What did you like?What do you find interesting in this reading assignment of The Adventures of Huckleberry Finn?
Are you asking about the whole book? If so...
The main thing I find interesting about this book is the general story. Whatever it is supposed to mean, it is an exciting book in a lot of places. It is exciting to see what Huck goes through as he tries to escape from civilization and his father. It is exciting to see things like what happens with the feuding families. It's just a good story. It can also be quite funny at times. Twain is a great writer who is very good at making funny little quips and observations.
To people who are more serious about literature, there are a lot of other things that are interesting. They like to talk about the tension between Huck's conscience and the values of society. They like to talk about how Twain satirizes pre-Civil War Southern values.
That stuff is there, but the book is also just interesting to read.
Mark Twain's The Adventures of Huckleberry Finn may seem a bit old fashioned to many new readers not familiar with mid-19th century life in rural America. But this novel has few comparisons when it comes to its mix of adventure, comedy, satire and social commentary. (Most of the same can be said of the earlier Twain companion piece, The Adventures of Tom Sawyer.) Huck's adventures are virtually non-stop, and Twain's colloquial language and dialogue were groundsbreaking when the novel was published. Huck's journey down the river is a quest for independence and adventure that most boys can only dream about. His discoveries about the people that he meets along the way are not lost on this poor, uneducated boy, and his own growth and understanding about the world around him are just some of the pleasures of reading this book.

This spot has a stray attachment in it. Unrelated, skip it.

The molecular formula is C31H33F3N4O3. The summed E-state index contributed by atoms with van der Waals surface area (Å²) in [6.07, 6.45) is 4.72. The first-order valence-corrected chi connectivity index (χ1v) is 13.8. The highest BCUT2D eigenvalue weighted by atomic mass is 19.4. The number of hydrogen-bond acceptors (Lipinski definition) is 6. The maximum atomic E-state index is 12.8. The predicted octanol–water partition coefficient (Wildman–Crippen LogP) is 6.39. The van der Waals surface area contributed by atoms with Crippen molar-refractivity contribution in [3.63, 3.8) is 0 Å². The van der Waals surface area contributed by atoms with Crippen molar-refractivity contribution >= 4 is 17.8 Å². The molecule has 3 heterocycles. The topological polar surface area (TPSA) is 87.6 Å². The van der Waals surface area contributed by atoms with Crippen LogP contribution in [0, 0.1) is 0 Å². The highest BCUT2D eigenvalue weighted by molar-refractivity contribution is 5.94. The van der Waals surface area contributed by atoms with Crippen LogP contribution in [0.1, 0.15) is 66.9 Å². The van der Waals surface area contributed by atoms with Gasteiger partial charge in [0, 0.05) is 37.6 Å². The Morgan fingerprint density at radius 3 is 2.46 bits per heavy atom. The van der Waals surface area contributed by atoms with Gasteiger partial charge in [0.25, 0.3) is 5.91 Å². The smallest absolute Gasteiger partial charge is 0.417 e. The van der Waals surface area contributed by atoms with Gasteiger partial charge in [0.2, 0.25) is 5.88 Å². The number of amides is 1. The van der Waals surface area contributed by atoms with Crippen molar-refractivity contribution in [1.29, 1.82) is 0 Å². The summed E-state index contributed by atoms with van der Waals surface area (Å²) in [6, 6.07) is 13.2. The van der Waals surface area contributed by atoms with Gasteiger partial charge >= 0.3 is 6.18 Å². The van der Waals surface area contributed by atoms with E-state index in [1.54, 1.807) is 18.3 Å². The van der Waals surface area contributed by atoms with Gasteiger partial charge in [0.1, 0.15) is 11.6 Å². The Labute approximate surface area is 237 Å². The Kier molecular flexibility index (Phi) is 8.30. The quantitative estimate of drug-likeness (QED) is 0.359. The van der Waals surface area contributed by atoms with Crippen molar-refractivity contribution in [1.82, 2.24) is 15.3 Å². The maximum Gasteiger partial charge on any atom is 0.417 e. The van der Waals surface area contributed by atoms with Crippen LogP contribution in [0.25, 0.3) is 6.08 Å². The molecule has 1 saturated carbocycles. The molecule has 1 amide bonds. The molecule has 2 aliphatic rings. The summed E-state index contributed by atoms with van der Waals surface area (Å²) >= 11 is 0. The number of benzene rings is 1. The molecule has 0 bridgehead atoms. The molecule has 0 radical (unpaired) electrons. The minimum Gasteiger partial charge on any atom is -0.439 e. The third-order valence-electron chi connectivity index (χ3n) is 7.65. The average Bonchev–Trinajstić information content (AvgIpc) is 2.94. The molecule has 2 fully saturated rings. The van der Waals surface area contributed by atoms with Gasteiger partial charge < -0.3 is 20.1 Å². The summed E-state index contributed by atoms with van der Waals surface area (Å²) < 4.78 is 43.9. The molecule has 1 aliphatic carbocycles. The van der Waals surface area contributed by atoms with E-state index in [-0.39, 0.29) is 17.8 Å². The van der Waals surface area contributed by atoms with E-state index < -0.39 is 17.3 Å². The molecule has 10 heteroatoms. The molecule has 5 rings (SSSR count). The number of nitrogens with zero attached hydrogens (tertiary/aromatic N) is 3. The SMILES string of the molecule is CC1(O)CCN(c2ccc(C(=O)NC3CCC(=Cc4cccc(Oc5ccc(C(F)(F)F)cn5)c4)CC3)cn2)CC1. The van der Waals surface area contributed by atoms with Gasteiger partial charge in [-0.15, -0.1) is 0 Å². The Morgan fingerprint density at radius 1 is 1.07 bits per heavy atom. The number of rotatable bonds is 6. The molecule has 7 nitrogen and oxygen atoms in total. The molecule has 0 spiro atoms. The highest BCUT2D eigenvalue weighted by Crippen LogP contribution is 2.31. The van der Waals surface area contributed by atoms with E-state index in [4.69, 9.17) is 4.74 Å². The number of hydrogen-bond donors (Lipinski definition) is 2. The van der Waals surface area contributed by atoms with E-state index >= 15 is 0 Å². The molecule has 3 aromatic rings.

Ernest Hemingway wrote, "All modern American literature comes from one book by Mark Twain called The Adventures of Mark Twain. Twain's insight into human nature is phenomenal, his satire of American society both biting and witty, and thoroughly amusing as a simple boy like Huck understands more than the "civilized." Twain masterfully points to the hypocrisy and foibles of Americans in a narrative rich with colloquial flavor that captures the setting. It is a narrative that takes the reader, not just down a river, but into the heart of what makes the land of the United States.
The Adventures of Mark Twain is a narrative that has long delighted many a boy and girl; but it is also an insightful indictment of the hypocrisy of American society. Twain's work can be read on many levels. A great classic of American literature!
The book is funny. When Huck recounts the episode where he and Tom both separately concoct plans to free Jim and then compare them, I laughed out loud. The deadpan humor Mark Twain uses in Huck's character is often very good.
I also enjoy the themes of this novel dealing with the conflict between Huck's "natural conscience" and his "learned conscience". This conflict is, perhaps, what truly makes this book timeless.